Sometimes you have multiple pieces of data in a single cell in Excel. This often happens when trying to combine Excel spreadsheets or when importing data. Instead of just dealing with it, you can split cells in Microsoft Excel. However, the process isn’t as straightforward as simply having a split option. Also, there are several different ways to achieve the same result.
Using Text to Columns
The official Microsoft method involves using Text to Columns to split cells in Microsoft Excel. This method overwrites any text that’s in the cell directly to the right of the one you’re splitting. To avoid losing anything, create a new empty column beside the cell you’re splitting.
Select the cell you want to split. You can select multiple cells at the same time if you wish.
Select the Data tab and choose the “Text to Columns” option.
Choose “Delimited” if prompted.
Select the type of delimiter(s) your cell uses. Use the preview pane to see if your cell’s data is splitting correctly.
Click Apply and choose the data format for your new cell(s). This usually only appears in the desktop version. In most cases, you’ll stick with the default option, which is the same as your original cell. Click Finish.
This option works for simple splits. For more complex options, you’ll want to use Text to Columns or Excel functions (next section). Flash Fill helps you spilt cells in Microsoft Excel by recognizing patterns and auto-filling cells based on that pattern.
Start by enabling Flash Fill if you haven’t already. Go to “File -> Options -> Advanced” and scroll to the Editing Options area. Check “Automatically Flash Fill” and “Enable AutoComplete for Cell Values.” Press OK to save your changes.
Next, create a new column directly beside the cell you want to split. It must be directly beside it, or it won’t work.
In the new column, type the part of the cell you want to split. For example, if I’m splitting my name, I’d type “Crowder” in the cell beside “Crystal Crowder.”
Depending on the version of Microsoft Excel you have, there are two methods for the next step. Open the Data tab and see if you have a Flash Fill option. If so, click the cell you just typed in – “Crowder” for me. Then, click Flash Fill. This fills in everything in the column.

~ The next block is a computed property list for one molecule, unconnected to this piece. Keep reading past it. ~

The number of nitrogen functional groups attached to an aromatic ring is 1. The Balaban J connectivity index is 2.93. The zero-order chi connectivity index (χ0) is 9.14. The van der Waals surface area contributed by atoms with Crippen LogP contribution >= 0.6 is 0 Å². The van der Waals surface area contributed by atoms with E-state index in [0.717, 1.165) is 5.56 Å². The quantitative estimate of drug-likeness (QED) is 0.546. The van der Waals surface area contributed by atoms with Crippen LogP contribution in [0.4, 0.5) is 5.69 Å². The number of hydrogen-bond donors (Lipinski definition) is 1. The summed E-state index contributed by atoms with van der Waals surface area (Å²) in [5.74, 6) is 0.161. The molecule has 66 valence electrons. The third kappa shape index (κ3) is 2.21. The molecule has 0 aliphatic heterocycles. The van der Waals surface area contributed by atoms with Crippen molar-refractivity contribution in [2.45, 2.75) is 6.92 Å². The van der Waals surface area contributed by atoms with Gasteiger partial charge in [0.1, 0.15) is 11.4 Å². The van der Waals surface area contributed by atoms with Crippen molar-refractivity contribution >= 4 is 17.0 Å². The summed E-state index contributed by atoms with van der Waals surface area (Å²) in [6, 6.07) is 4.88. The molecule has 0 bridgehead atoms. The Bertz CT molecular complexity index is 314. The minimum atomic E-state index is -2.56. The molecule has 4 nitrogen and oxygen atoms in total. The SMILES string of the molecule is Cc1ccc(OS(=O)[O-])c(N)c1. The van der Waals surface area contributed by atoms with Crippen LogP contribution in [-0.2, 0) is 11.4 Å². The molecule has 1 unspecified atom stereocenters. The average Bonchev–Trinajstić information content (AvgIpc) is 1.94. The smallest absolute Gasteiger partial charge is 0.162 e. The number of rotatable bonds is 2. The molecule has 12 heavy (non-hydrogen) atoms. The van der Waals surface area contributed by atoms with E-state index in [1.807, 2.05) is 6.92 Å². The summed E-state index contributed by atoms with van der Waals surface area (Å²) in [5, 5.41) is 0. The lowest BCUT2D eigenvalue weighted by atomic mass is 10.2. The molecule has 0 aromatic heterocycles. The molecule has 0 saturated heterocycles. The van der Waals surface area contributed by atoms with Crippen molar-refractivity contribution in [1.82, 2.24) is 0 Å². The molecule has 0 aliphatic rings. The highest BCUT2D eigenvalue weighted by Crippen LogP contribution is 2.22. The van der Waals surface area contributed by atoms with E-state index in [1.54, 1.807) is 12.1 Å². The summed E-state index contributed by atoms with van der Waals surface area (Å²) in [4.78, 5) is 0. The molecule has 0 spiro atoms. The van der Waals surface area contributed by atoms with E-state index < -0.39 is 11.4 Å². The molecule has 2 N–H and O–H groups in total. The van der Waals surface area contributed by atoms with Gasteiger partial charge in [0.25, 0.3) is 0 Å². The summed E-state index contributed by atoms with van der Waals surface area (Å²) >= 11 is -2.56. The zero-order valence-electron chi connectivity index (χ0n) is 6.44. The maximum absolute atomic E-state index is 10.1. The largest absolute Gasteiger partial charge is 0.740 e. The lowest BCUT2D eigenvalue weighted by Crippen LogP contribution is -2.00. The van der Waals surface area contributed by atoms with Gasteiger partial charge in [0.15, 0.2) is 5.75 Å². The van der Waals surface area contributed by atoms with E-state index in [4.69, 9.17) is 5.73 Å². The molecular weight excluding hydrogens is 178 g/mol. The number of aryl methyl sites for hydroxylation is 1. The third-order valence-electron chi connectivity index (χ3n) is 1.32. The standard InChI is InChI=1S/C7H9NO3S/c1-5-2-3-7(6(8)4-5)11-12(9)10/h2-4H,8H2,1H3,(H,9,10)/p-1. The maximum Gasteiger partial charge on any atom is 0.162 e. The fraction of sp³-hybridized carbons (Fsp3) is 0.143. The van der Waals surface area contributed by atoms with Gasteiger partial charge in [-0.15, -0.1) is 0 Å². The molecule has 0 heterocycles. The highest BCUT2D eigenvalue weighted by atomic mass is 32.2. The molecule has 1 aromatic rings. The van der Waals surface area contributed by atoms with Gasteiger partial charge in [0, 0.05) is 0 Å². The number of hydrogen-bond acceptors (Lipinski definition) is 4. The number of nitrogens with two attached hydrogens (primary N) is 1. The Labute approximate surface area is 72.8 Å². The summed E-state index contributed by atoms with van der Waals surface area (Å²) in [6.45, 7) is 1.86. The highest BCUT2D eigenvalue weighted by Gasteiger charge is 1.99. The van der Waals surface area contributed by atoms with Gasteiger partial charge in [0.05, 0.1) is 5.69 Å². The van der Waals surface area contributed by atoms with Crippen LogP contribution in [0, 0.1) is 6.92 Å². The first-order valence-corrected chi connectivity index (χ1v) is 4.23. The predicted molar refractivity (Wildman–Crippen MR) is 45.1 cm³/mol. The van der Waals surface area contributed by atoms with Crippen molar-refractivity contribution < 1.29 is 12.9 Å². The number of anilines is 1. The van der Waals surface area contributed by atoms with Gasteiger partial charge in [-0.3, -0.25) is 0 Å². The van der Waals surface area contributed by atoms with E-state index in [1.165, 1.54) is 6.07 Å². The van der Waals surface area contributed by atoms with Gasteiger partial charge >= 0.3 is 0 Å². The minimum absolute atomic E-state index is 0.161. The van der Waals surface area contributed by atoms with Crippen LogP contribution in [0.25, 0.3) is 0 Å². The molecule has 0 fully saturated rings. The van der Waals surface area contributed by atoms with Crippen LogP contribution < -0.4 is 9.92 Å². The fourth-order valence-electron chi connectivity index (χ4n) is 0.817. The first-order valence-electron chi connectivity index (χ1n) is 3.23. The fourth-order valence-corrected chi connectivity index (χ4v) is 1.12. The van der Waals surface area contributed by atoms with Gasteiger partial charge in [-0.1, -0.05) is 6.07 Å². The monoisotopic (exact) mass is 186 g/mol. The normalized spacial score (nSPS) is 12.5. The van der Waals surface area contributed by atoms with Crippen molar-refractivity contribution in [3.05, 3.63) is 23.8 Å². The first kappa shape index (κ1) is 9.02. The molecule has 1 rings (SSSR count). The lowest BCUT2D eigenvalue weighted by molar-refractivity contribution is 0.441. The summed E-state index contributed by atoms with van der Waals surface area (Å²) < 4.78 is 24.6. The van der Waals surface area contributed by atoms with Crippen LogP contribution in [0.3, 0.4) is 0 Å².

Drag the bottom-right corner of the cell down to the next one. You’ll see a small icon appear. Click it and choose “Flash Fill.” Ensure it grabs the correct data from the next cell. If so, drag the corner down to fill the empty column for as long as you need it. Select “Flash Fill” to auto-fill the column.
If you need something more robust than Text to Columns, there is another option. You’ll need to use the
SEARCH functions to split cells in Microsoft Excel.
The exact formula will vary based on how you’re splitting the cell. For instance, if you’re splitting names, you’ll need one formula to grab the first and another to grab the last. Of course, things get more complex when you’re dealing with middle and hyphenated names.
Start by creating new columns beside the cell you want to split (doesn’t have to be directly beside). You’ll need a new column for each piece of data you want to split. For example, if you’re splitting a cell into three parts, you’ll need three empty columns.
Click in the first empty cell in your first column beside the cell you want to split. To make the example easier, I’ll split a name.
The formula to grab the first name would look like (click the cell and then click the formula/function area to enter the formula):
The formula looks at the left side of characters in the cell you’re splitting. (A2 is the cell you’re splitting.) The
SEARCH portion tells the formula to start at the space (use the delimiter in your cell) and go left until it reaches the first character.
For the last name, you’ll need to subtract what you originally found from the result. The formula would look like:
LEN function helps count the correct position of the character in your cell. Just like the
LEFT function, the
RIGHT function starts from the right of the space or delimiter.
MID function works to split data from the middle of your cell. This helps you grab things like a middle name.
Since the formula can vary so much, it’s a good idea to look at the variety of scenarios from Microsoft to see how to split different formats and how to vary the formula as needed.
If the formula stays the same throughout the column, drag the bottom-right corner to fill the column.
What’s your favorite way to split cells in Microsoft Excel? If you need to merge cells instead, learn how to merge both cells and columns easily.